Are the trends in deal activity heading to normalized levels?

High interest rates and other issues made 2023 a difficult year for M&A activities. When will the tide turn? 


Investors, deal professionals, and others working in the M&A markets are eagerly looking for signs of a recovery which will lead to normalized levels of activity.

The biggest question that looms large is what constitutes a normalized level of M&A activity. The overall consensus is the unprecedented activity starting in the second half of 2020 through 2021 and early 2022 was a career lifetime event and an outlier fueled by cheap money, strong consumer demand, and record amounts of capital. 2023 was horrible – uncertainty around interest rates, high inflation, an IPO market that was closed for business, and tight credit markets all contributed to another career lifetime event. But unlike 2020, one that headed in the wrong direction. 

So, what is in store for 2024? Halfway through Q2, the mood in the marketplace is one of cautious optimism. There are signs that we are moving past the worst of it, although this is yet to translate into a consistent trend that creates the ability to predict what the rest of the year will bring. 

Deal makers in private equity are highlighting the following trends: 

  • A level of certainty around operating in a higher interest rate environment which is expected to remain for an extended period of time. The pendulum swings weekly as to whether or not there will be one or several rate cuts this year, or none. Even if there is an interest rate cut, it is not going to move the needle in terms of impacting investment returns. One thing is for sure, 2024 is not reverting to the interest rate levels we saw during 2015-2018 and during the pandemic. 
  • LPs require their investments to turn over so they can reassess their allocations, as well as drive their own returns. The slow-down in deal activity has delayed this leading to a domino effect – without a return on investment and liquidity, LPs are not able to redeploy funds into private equity and therefore are less likely to support new managers. Our clients are telling us the fundraising environment is the toughest they have seen in years. Long term, this does not bode well for private equity markets. 
  • LPs are putting pressure on funds to sell assets, even if the returns are not what investors are hoping for. The use of continuation vehicles, which started to gain traction last year, continues to be an exit strategy. 
  • Record amounts of dry powder are still out there. Private equity investors need to deploy the capital, and, for many investors, the clock is ticking in their fund life – they have lost  up to 18 months. No one wants to return unused capital to LPs. This does not reflect well and makes it harder to raise a fund next time.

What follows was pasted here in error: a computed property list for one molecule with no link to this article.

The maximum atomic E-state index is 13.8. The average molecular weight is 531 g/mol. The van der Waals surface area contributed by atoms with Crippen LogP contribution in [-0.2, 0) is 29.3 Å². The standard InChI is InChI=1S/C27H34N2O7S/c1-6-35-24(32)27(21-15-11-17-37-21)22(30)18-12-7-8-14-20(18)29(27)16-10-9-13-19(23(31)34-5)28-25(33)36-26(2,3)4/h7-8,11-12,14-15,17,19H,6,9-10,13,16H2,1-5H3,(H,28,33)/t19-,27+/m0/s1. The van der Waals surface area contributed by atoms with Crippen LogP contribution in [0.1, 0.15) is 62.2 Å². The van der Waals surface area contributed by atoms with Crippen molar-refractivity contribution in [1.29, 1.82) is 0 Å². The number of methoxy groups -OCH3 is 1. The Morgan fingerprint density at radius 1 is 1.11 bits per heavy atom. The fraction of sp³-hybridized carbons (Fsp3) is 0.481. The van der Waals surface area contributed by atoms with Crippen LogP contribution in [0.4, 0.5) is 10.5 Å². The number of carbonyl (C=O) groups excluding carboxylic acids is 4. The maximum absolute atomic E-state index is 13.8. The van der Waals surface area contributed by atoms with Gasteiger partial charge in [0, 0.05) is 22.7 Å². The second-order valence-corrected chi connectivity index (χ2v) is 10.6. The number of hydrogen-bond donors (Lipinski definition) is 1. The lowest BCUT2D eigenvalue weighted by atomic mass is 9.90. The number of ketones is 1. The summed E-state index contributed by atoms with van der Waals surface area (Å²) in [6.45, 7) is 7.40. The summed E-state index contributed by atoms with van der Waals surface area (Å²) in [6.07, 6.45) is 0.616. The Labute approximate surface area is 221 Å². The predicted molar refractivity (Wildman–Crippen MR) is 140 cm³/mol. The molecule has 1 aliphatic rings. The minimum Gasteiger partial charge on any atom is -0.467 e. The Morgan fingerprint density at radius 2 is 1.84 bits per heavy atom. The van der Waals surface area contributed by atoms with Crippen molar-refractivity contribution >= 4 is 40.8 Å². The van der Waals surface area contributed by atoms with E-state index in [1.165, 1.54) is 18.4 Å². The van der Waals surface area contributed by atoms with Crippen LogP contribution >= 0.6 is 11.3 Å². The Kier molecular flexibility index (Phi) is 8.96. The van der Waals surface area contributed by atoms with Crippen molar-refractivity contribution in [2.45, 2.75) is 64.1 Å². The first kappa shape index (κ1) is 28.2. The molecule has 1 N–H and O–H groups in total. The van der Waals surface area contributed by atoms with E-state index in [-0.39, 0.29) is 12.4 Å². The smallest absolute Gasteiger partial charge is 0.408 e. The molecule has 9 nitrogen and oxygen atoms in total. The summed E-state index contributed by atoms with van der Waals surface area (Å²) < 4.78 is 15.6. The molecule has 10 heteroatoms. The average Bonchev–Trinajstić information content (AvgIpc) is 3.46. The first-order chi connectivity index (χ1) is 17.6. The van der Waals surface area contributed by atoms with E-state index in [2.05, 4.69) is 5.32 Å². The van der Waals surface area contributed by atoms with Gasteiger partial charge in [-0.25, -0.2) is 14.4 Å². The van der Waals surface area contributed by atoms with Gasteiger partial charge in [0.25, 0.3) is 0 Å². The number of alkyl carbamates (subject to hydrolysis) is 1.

• Access to credit markets is improving, especially in the core middle market and upper middle market. Many private credit funds I have met with recently have complained about the competitiveness and the availability of capital, especially for high quality deals. 
  • Gaps in valuation expectations between buyers and sellers are starting to narrow, although it is still not where it needs to be. However, as time goes on and market forces converge, more sellers are less willing to wait on the sidelines. They are engaging bankers and entering the market to launch their processes. Valuations and demand for high quality assets are still high. We have heard from sellers whose competitors have consummated transactions at hefty valuations since they feel compelled to launch a process which is creating momentum. 
  • Financial re-engineering as a single lever to drive value in M&A transactions can no longer be relied upon to generate strong returns. Instead, private equity managers are putting more emphasis in driving operational efficiencies through performance improvement and value creation initiatives including costs take-out and optimization, innovation, and revenue and top-line growth, to name a few.
  • Investment banks continue to have strong pipelines and are seeming to move more steadily towards launching a process. It will take time to move deals from the “pipeline” to “active” status. While this creates a lag in overall activity until deals start to move with a regular cadence, we expect to see a pick-up in overall activity.  
  • The stock market is showing strength, with all indices achieving record levels. Overall spending is proving resilient, leading to high corporate earnings that have exceeded expectations. Innovation and AI are leading to more efficiencies which are creating favorable tailwinds. 

All of this still does not answer the big question: What constitutes normalized activity that allows investors and other stakeholders to actively predict and plan for their business? It is hard for investors to execute on a strategy around the number of deals and size of equity checks to deploy in any given year, as well as make investments in resources and technology without knowing where things are headed. 

Without a crystal ball, perhaps we can look back to the period of 2017-2019 as being representative of normalized market trends. In simplified terms, there were no significant geopolitical events. The chaos and aftermath of the 2020 election was not anticipated. Added to this, inflation was relatively contained averaging around 2% over those years, the Dow Jones and M&A activity increased at a steady pace, and interest rates fluctuated between 3-5% in that period. 

Hopefully, by the end of this year, we will have a clearer path – but for now, it is going to require some level of patience and calculated risk taking. 


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Claudine Cohen

Managing Principal, Value360 Practice

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